Stimulus, or Not

by JDH on February 7, 2009

Let us start today with a review of the headlines (I know, I know, you don’t read this blog so you can get a rehash of the day’s news; that’s why we all read the Drudge Report, but stay with me on this one). Here are some headlines:

U.S. Jobless Rate Soared in January and Payrolls Kept Plunging

IMF Says Advanced Economies Already in Depression

Senate to Vote on $780 Billion (or more) Stimulus Bill

Federal Deficit Could Hit $3 Tril In ’09 On Stimulus, Bank Bailouts

Toyota losses mount; Italy readies auto aid

British Airways books £127-million loss

Weyerhaeuser loss balloons to $1.21-billion

It’s not just the media that has scary stories. Even the U.S. Treasury Department, on it’s own website, has this to say:

Price pressures are receding rapidly. Headline inflation already has collapsed toward zero due in large part to the steep declines in commodity costs. More notably, core inflation also is cooling quickly amid the slump in demand and rising unemployment and remains close to the Federal Reserve’s comfort range for this series. Moreover, the speed at which businesses are cutting headcount and reducing compensation is raising the risk of deflation. Given elevated debt levels, such an outcome would be extremely problematic for the financial sector and real economy.

Those outsized funding needs reflect the dismal outlook for economic growth and Congress and the Administration’s efforts to bolster the economy through policy action. Tax receipts are declining at a brisk pace given the climb in unemployment, reduced wealth and slowing corporate profits. Receipts were down by nearly 10% in the first three months of the new fiscal year and the pace of decline appears to have accelerated in January. Individual nonwithheld tax receipts in the month plunged by almost 15% versus a year ago. Meanwhile, outlays are surging at a breakneck pace as automatic stabilizers (unemployment compensation, food stamps, etc.) kick in and the government puts in place programs to try and stabilize the financial sector.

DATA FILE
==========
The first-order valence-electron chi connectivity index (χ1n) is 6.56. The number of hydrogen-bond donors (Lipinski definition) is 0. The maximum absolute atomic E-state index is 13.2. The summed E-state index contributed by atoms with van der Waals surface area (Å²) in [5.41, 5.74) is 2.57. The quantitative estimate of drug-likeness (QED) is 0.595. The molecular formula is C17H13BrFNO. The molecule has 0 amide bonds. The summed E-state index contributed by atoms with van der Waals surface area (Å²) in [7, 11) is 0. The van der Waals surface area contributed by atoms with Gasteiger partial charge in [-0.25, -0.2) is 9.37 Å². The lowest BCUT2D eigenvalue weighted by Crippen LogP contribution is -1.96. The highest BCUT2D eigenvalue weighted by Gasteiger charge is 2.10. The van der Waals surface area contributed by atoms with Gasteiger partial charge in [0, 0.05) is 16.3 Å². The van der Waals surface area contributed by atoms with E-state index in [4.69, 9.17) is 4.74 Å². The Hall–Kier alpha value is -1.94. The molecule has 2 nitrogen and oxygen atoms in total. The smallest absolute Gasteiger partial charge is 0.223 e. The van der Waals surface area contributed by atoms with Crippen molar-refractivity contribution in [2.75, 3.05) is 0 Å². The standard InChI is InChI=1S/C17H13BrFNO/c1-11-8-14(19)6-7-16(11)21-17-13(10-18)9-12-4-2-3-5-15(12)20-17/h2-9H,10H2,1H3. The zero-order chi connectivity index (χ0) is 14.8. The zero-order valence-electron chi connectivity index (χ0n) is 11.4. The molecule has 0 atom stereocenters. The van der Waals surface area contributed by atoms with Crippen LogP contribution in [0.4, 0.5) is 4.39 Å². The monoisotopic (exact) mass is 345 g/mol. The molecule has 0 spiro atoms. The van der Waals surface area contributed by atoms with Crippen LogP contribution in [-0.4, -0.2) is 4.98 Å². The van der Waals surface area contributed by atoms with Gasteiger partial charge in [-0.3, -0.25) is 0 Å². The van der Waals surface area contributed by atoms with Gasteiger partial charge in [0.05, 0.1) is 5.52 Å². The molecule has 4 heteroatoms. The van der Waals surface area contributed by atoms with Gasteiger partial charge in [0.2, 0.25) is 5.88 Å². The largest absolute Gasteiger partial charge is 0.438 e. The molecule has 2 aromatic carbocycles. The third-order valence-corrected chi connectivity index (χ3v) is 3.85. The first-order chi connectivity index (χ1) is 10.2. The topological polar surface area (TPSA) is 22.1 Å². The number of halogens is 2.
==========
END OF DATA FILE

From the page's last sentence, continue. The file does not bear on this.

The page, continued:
The deterioration in the budget outlook, combined with expenditures associated with the TARP, potential FDIC guarantees, and expected additional stimulus spending have increased private forecasts for total funding needs of the U.S. government for fiscal year 2009 to approximately $2 trillion. This is likely to stress the existing auction schedule and consequently warrants tangible adjustments to that schedule.

Yikes. If the government is admitting that the budget deficit will be $2 trillion, you know it will probably be $3 trillion by the time all is said and done (which is why I included a link to Investor’s Business Daily above, in their article Federal Deficit Could Hit $3 Tril In ’09 On Stimulus, Bank Bailouts ).

So, let me summarize what you have just read: the economy is in really, really bad shape. In the Bloomberg unemployment link above, “the jobless rate rose to 7.6 percent from 7.2 percent in December, the Labor Department reported yesterday in Washington. Payrolls fell by 598,000, the biggest monthly drop since December 1974.”

The biggest monthly drop since December 1974. That’s big. A $3 trillion budget deficit is also very big. A depression is big, now that even the mainstream media is admitting it. The headlines don’t get much worse than this.

So, here’s one more headline for you: Dow closes Friday up 217 points (up 2.7%). Huh? The world is ending, and the Dow is up? What’s up with that?

Well, first, “up” is a relative term. Yes, a Point & Figure Chart shows a Double Top Breakout on February 6, 2009:

But, the long term downtrend is not even close to being violated, until we get above 9,250.

A more traditional line chart shows a similar story. For the last month I have talked about an “Obama Bump”. It would appear that the markets anticipate the passage of the stimulus bill this week, and that’s why the market is rallying. The November lows are holding, so a continued rally will not surprise any of us.

But, let’s be clear. A rally to 9,000 on the Dow is a bear market rally. It doesn’t change the long term picture. The economy is in horrible shape, and it’s getting worse. A trillion dollars in more government spending will not create any jobs. All it will do is raise interest costs and raise taxes in the future, which simply means jobs switch from the private sector to the government payroll. Since in the long run government is less efficient, that reduces jobs.

So, my game plan is to expect a brief rally in February, followed by a continued march downward in March, no pun intended.

Long term, gold will shine. Last week I talked about an Obama Bump, and I placed my stink bids to increase my holdings on my favourite gold stocks. None of them got filled, since gold stocks were up this week.

That’s fine, I’m not going to chase anything. I’m still largely in cash. The market may rally a few hundred points, and I may miss it. So be it. I don’t want to get caught up in the euphoria that all is well when the pork bill passes. I’ll stay on the sidelines, renew my stink bids, and buy when the time is right.

That’s it for today. Stay the course, and thanks as always for your comments on the Forum.